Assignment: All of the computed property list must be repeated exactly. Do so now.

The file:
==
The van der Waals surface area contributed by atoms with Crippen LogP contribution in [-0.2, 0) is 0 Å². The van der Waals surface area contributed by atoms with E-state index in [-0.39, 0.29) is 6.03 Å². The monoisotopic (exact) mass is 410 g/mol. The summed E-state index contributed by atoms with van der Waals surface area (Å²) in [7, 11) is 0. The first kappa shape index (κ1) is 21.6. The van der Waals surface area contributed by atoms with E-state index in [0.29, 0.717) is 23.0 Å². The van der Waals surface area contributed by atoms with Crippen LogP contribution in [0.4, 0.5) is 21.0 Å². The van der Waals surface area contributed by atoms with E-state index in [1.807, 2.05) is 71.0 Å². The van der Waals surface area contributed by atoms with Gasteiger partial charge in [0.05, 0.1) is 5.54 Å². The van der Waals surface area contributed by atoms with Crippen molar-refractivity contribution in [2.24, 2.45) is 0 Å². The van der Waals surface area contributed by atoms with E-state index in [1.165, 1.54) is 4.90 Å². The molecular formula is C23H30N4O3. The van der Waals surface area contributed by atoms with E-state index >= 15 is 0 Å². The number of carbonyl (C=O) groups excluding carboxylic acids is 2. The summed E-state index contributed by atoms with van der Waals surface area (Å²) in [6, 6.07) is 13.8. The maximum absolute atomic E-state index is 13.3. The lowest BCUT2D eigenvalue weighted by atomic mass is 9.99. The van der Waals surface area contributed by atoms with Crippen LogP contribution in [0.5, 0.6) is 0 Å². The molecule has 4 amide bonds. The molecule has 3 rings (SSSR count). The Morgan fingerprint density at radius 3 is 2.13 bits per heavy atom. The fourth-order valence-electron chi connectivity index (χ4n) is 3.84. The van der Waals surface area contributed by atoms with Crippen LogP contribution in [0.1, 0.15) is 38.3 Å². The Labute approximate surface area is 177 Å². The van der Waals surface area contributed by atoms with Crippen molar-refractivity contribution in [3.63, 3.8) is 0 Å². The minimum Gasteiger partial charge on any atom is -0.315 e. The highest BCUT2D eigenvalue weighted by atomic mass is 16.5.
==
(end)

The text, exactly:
The van der Waals surface area contributed by atoms with Crippen LogP contribution in [-0.2, 0) is 0 Å². The van der Waals surface area contributed by atoms with E-state index in [-0.39, 0.29) is 6.03 Å². The monoisotopic (exact) mass is 410 g/mol. The summed E-state index contributed by atoms with van der Waals surface area (Å²) in [7, 11) is 0. The first kappa shape index (κ1) is 21.6. The van der Waals surface area contributed by atoms with E-state index in [0.29, 0.717) is 23.0 Å². The van der Waals surface area contributed by atoms with Crippen LogP contribution in [0.4, 0.5) is 21.0 Å². The van der Waals surface area contributed by atoms with E-state index in [1.807, 2.05) is 71.0 Å². The van der Waals surface area contributed by atoms with Gasteiger partial charge in [0.05, 0.1) is 5.54 Å². The van der Waals surface area contributed by atoms with Crippen molar-refractivity contribution in [2.24, 2.45) is 0 Å². The van der Waals surface area contributed by atoms with E-state index in [1.165, 1.54) is 4.90 Å². The molecular formula is C23H30N4O3. The van der Waals surface area contributed by atoms with E-state index >= 15 is 0 Å². The number of carbonyl (C=O) groups excluding carboxylic acids is 2. The summed E-state index contributed by atoms with van der Waals surface area (Å²) in [6, 6.07) is 13.8. The maximum absolute atomic E-state index is 13.3. The lowest BCUT2D eigenvalue weighted by atomic mass is 9.99. The van der Waals surface area contributed by atoms with Crippen LogP contribution in [0.5, 0.6) is 0 Å². The molecule has 4 amide bonds. The molecule has 3 rings (SSSR count). The Morgan fingerprint density at radius 3 is 2.13 bits per heavy atom. The fourth-order valence-electron chi connectivity index (χ4n) is 3.84. The van der Waals surface area contributed by atoms with Crippen LogP contribution in [0.1, 0.15) is 38.3 Å². The Labute approximate surface area is 177 Å². The van der Waals surface area contributed by atoms with Crippen molar-refractivity contribution in [3.63, 3.8) is 0 Å². The minimum Gasteiger partial charge on any atom is -0.315 e. The highest BCUT2D eigenvalue weighted by atomic mass is 16.5.